The headline rate of output inflation for goods leaving the factory gate was negative 0.9% on the year to September 2020, unchanged from June 2020.
The price for materials and fuels used in the manufacturing process showed negative growth of 3.7% on the year to September 2020, up from negative growth of 5.6% in August 2020.
Petroleum products was the largest downward contributor to the annual rate of output inflation; the largest downward contribution to the annual rate of input inflation was from crude oil.
The annual rate of growth for the Services Producer Price Index (SPPI) was 1.0% in Quarter 3 (July to Sept) 2020, down from 1.6% in Quarter 2 (Apr to June) 2020.
The on-quarter rate of growth for the Services Producer Price Index (SPPI) was negative 0.1% in Quarter 3 (July to Sept) 2020, no change from Quarter 2 (Apr to June) 2020.
Figure 1 shows input and output Producer Price Indices (PPIs) over the past 15 years. Net input producer price inflation is driven mostly by commodity prices, which tend to be more volatile over time compared with prices for finished goods (output producer price inflation). Net input producer price inflation is also sensitive to exchange rate movements, as roughly two-thirds of net inputs into the UK manufacturing sector are imported.
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The annual output inflation rate shows negative growth for the sixth consecutive month
The annual rate of inflation for goods leaving the factory gate (output prices) remains at negative 0.9%, unchanged from June 2020 (Table 1). This is the sixth consecutive month that the rate has been negative, following 45 consecutive months of positive annual inflation between July 2016 and March 2020.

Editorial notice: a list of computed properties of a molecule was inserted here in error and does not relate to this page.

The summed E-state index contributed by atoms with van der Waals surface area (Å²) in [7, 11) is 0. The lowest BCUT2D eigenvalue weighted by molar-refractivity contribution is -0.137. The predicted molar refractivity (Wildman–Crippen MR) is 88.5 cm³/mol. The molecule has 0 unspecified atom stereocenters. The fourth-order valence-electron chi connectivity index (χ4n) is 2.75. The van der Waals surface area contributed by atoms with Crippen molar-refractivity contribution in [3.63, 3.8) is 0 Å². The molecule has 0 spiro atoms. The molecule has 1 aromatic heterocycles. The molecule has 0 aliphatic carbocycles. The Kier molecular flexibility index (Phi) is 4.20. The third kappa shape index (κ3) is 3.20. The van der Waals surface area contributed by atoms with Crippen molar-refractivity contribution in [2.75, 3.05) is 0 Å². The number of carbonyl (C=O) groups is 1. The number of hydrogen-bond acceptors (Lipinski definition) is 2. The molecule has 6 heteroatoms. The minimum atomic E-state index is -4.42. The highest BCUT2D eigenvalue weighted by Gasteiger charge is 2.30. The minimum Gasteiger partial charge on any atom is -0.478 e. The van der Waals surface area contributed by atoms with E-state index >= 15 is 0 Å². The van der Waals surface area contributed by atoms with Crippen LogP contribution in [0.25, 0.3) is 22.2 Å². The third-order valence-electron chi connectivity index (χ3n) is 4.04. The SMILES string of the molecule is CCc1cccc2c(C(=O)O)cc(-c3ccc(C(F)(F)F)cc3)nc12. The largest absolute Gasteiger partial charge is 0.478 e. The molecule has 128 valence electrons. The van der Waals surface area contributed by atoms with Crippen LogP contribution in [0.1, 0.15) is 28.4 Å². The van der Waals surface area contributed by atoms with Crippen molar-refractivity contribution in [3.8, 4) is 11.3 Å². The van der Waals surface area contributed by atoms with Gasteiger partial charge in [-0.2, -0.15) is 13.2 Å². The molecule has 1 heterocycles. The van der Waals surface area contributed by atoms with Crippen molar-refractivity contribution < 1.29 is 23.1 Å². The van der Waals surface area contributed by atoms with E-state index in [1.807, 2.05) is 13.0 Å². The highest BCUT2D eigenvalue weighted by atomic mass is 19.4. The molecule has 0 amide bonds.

On the month, the rate of output inflation was negative 0.1% in September, a decrease of 0.2 percentage points from August 2020. This is the first time the rate has been negative since May 2020.
|All manufactured products (JVZ7)|
|Change in the|
Download this table Table 1: Output prices, index values, growth rates and percentage point change to the 12-month rate, UK, September 2019 to September 2020.xls .csv
Figure 2 shows contributions by product group to the monthly and annual rate of output inflation, and Table 2 shows monthly and annual growth rates by product group.
Of the 10 product groups, three provided negative contributions to the output annual rate.
Petroleum provided the largest downward contribution of 1.58 percentage points to the annual rate (Figure 2) and had negative annual price growth of 19.7% on the year to September 2020 (Table 2). This is the eighth consecutive month that the annual rate for petroleum has been negative since February 2020. The negative rate in September 2020 was driven by diesel and gas oil, which is down 18.3% on the year, down from a negative 14.7% in August 2020.